positions with two segregating mutations:

position 62376 (2 mutations):

p1: A=480 C=7 G=0 T=13

p2: A=491 C=0 G=0 T=9

position 70918 (2 mutations):

p1: A=0 C=35 G=0 T=465

p2: A=0 C=19 G=0 T=481

Earlier in the output you can easily find the mutations in question, since they are output in sorted order:

62376: A -> C

62376: A -> T

...

70918: T -> C

70918: T -> C


Of course you could also output the generation the mutations occurred, etc.  I hope this helps!  I believe this code is correct, but of course always check and validate code that you get off of the internet.  ;->  Happy modeling!

Cheers,
-B.

Benjamin C. Haller
Messer Lab
Cornell University



Chase W. Nelson wrote on 11/22/21 2:15 PM:
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Peter Ralph

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Nov 22, 2021, 5:30:20 PM11/22/21
to Ben Haller, Chase W. Nelson, slim-discuss
FWIW, you could also pull this information out of the tree sequence
after the fact, if you save it out that way, since mutations know the
background on which they occurred.

-- peter
https://groups.google.com/d/msgid/slim-discuss/735a1741-ce6d-e683-07f8-2e17ddf0591c%40mac.com.

Ben Haller

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Nov 22, 2021, 6:07:24 PM11/22/21
to Peter Ralph, Chase W. Nelson, slim-discuss
Ah yes, thanks Peter, I meant to mention that.

Also, there is a small but in the duplicate-finding code I posted.  After finding duplicated entries, it should call unique() so that if a position has three or more mutations segregating at it, that position still only gets written to the output once.  So:

dups = unique(pos[0:(pos_len - 2)][pos_dup]);

instead of:


dups = pos[0:(pos_len - 2)][pos_dup];

Cheers,
-B.

Benjamin C. Haller
Messer Lab
Cornell University


Peter Ralph wrote on 11/22/21 5:30 PM:

Chase W. Nelson

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Nov 23, 2021, 1:30:00 PM11/23/21
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Dear Ben and Peter:

You're both simply wonderful — this is perfect! Because my model outputs mutation data at several points along several lineages, I have written an extensive post-processing Python script to analyze all the output. Thus, I took the approach of incorporating your suggested code into the mutation() callback and a custom function, output_metadata():

mutation() {
// Record ORIGINAL NUCLEOTIDE
mut.setValue("O", originalNuc);
// Record NUCLEOTIDE COUNTS at THIS POSITION in THIS SUBPOPULATION
nucs = subpop.genomes.nucleotides(mut.position, mut.position, "integer");
nucs_counts = nucleotideCounts(nucs);
mut.setValue("A", nucs_counts[0]);
mut.setValue("C", nucs_counts[1]);
mut.setValue("G", nucs_counts[2]);
mut.setValue("T", nucs_counts[3]);

return T;
}

function (void)output_metadata(string$ outfilename) {
// Write HEADER, replacing outfilename if present
writeFile(outfilename, "class\tID\tposition\toriginalNuc\tnucleotide\toriginGeneration\tsubpopID\tA\tC\tG\tT", append=F);
// MUTATION (mut) metadata
for (mut in sim.mutations) {
writeFile(outfilename,
"mut\t" +
mut.id + "\t" +
mut.position + "\t" +
ACGT[mut.getValue("O")] + "\t" +  // .tag is the INTEGER of the NUCLEOTIDE
mut.nucleotide + "\t" +
mut.originGeneration + "\t" +
mut.subpopID + "\t" +
mut.getValue("A") + "\t" +
mut.getValue("C") + "\t" +
mut.getValue("G") + "\t" +
mut.getValue("T"),
append=T);
}
// SUBSTITUTION (sub) metadata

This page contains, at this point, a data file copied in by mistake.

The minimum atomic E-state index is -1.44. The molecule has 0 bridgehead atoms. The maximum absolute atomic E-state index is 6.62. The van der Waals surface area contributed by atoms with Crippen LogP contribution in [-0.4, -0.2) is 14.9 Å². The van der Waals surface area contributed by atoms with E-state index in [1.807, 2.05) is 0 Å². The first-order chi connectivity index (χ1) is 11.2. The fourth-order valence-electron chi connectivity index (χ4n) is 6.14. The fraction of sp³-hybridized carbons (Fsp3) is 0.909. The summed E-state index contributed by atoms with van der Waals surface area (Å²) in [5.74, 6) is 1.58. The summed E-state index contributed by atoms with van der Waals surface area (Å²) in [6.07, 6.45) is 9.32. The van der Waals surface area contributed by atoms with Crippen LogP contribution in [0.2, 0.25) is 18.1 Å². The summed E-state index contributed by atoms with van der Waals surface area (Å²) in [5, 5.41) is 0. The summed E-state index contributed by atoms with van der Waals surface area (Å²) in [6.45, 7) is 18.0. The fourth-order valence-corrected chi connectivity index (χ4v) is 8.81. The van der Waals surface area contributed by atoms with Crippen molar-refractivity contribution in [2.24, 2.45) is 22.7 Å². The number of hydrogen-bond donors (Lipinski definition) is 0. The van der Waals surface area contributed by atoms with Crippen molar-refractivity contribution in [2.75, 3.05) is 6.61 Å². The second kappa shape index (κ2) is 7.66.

for (sub in sim.substitutions) {
writeFile(outfilename,
"sub\t" +
sub.id + "\t" +
sub.position + "\t" +
ACGT[sub.getValue("O")] + "\t" +  // .tag is the INTEGER of the NUCLEOTIDE
sub.nucleotide + "\t" +
sub.originGeneration + "\t" +
sub.subpopID + "\t" +
sub.getValue("A") + "\t" +
sub.getValue("C") + "\t" +
sub.getValue("G") + "\t" +
sub.getValue("T"),
append=T);
}
}


Then, I simply call the above function output_metadata() right after each time I call .output(), and I can join these data (some of which are redundant) using .id. as the key in Python. Since there aren't THAT many mutations, it's no problem to output this for ALL segregating mutations in the whole sim rather than just the subpop (lineage) of interest. The arguments to .nucleotides() were the missing vectorization magic I needed! And it's AWESOME that .tag gets carried over from Mutation to Substitution!

Have I said before that SLiM is beautiful? 

Regarding counting nucleotides at a position, I do this in the mutation() callback because I am hoping to find out if the population was polymorphic at that position at the moment the mutation arose. This works but is still slow, so I may leave it out and just use .tag for the originalNuc. (It shouldn't actually be necessary for determining the AAs.)

Note that the above approach did lead to a peculiarity that at first had me puzzled, namely, rows of the following type:

class=mut | ID=1233079 | position=83150 | originalNuc=G | nucleotide=A | originGeneration=182459 | subpopID=3 | A=0 | C=0 | G=1641 | T=359

What seemed odd here was that (1) more than one nucleotide had a count greater than 0 (namely, G=1641 and T=3509); BUT (2) this was the ONLY mutation listed at this position, 83150. Because both G and T were already segregating, at least one mutation must have already occurred: G>T if G was the ancestral sequence, or T>G if T was the ancestral sequence. Therefore I thought there should be more than one row for this site — until I remembered that these were, by design, the nucleotide tallies in the population when the mutation arose, not when the state was output! So, the fact that a second mutation (which must have been G>T) isn't included in the output means that it went extinct since the reported mutation (G>A) occurred!

Regarding tree sequence, I ended up abandoning this in my specific case. Specifically, I am using a custom 64x4 trinucleotide-based mutation rate matrix, so recapitation could not be used anyway; detecting coalescence is not really that important for my purpose anyway; and the length of time required for coalescence to occur with recombination had a prohibitively gargantuan tail, given coalescence is not central to my research question.

Thank you!!!
Chase